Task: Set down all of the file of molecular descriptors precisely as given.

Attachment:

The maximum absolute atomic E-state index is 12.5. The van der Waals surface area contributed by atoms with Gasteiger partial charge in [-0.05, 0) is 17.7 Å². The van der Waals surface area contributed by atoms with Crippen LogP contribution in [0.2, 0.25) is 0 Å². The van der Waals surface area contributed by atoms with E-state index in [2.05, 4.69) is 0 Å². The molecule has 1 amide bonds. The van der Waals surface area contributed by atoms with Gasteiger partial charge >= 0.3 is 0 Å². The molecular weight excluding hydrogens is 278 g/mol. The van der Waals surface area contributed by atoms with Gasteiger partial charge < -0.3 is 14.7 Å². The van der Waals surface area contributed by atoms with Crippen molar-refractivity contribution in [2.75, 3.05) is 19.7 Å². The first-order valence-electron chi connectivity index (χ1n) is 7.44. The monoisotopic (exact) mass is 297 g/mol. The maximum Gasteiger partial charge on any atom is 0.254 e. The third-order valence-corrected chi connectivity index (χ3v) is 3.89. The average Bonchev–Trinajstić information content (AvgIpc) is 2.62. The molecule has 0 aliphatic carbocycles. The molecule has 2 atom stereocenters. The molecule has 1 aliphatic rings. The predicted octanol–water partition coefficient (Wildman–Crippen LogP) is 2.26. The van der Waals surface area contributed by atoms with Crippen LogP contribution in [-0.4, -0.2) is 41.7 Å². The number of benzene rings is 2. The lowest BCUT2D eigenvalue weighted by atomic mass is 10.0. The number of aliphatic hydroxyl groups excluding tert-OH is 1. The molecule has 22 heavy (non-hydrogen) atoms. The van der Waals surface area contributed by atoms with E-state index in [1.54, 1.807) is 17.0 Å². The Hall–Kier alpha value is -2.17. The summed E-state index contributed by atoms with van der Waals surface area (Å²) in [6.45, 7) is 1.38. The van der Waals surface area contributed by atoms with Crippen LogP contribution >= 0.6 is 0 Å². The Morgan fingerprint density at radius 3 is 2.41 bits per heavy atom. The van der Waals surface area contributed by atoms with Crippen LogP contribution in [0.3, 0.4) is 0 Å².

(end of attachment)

The maximum absolute atomic E-state index is 12.5. The van der Waals surface area contributed by atoms with Gasteiger partial charge in [-0.05, 0) is 17.7 Å². The van der Waals surface area contributed by atoms with Crippen LogP contribution in [0.2, 0.25) is 0 Å². The van der Waals surface area contributed by atoms with E-state index in [2.05, 4.69) is 0 Å². The molecule has 1 amide bonds. The van der Waals surface area contributed by atoms with Gasteiger partial charge >= 0.3 is 0 Å². The molecular weight excluding hydrogens is 278 g/mol. The van der Waals surface area contributed by atoms with Gasteiger partial charge < -0.3 is 14.7 Å². The van der Waals surface area contributed by atoms with Crippen molar-refractivity contribution in [2.75, 3.05) is 19.7 Å². The first-order valence-electron chi connectivity index (χ1n) is 7.44. The monoisotopic (exact) mass is 297 g/mol. The maximum Gasteiger partial charge on any atom is 0.254 e. The third-order valence-corrected chi connectivity index (χ3v) is 3.89. The average Bonchev–Trinajstić information content (AvgIpc) is 2.62. The molecule has 0 aliphatic carbocycles. The molecule has 2 atom stereocenters. The molecule has 1 aliphatic rings. The predicted octanol–water partition coefficient (Wildman–Crippen LogP) is 2.26. The van der Waals surface area contributed by atoms with Crippen LogP contribution in [-0.4, -0.2) is 41.7 Å². The number of benzene rings is 2. The lowest BCUT2D eigenvalue weighted by atomic mass is 10.0. The number of aliphatic hydroxyl groups excluding tert-OH is 1. The molecule has 22 heavy (non-hydrogen) atoms. The van der Waals surface area contributed by atoms with E-state index in [1.54, 1.807) is 17.0 Å². The Hall–Kier alpha value is -2.17. The summed E-state index contributed by atoms with van der Waals surface area (Å²) in [6.45, 7) is 1.38. The van der Waals surface area contributed by atoms with Crippen LogP contribution >= 0.6 is 0 Å². The Morgan fingerprint density at radius 3 is 2.41 bits per heavy atom. The van der Waals surface area contributed by atoms with Crippen LogP contribution in [0.3, 0.4) is 0 Å².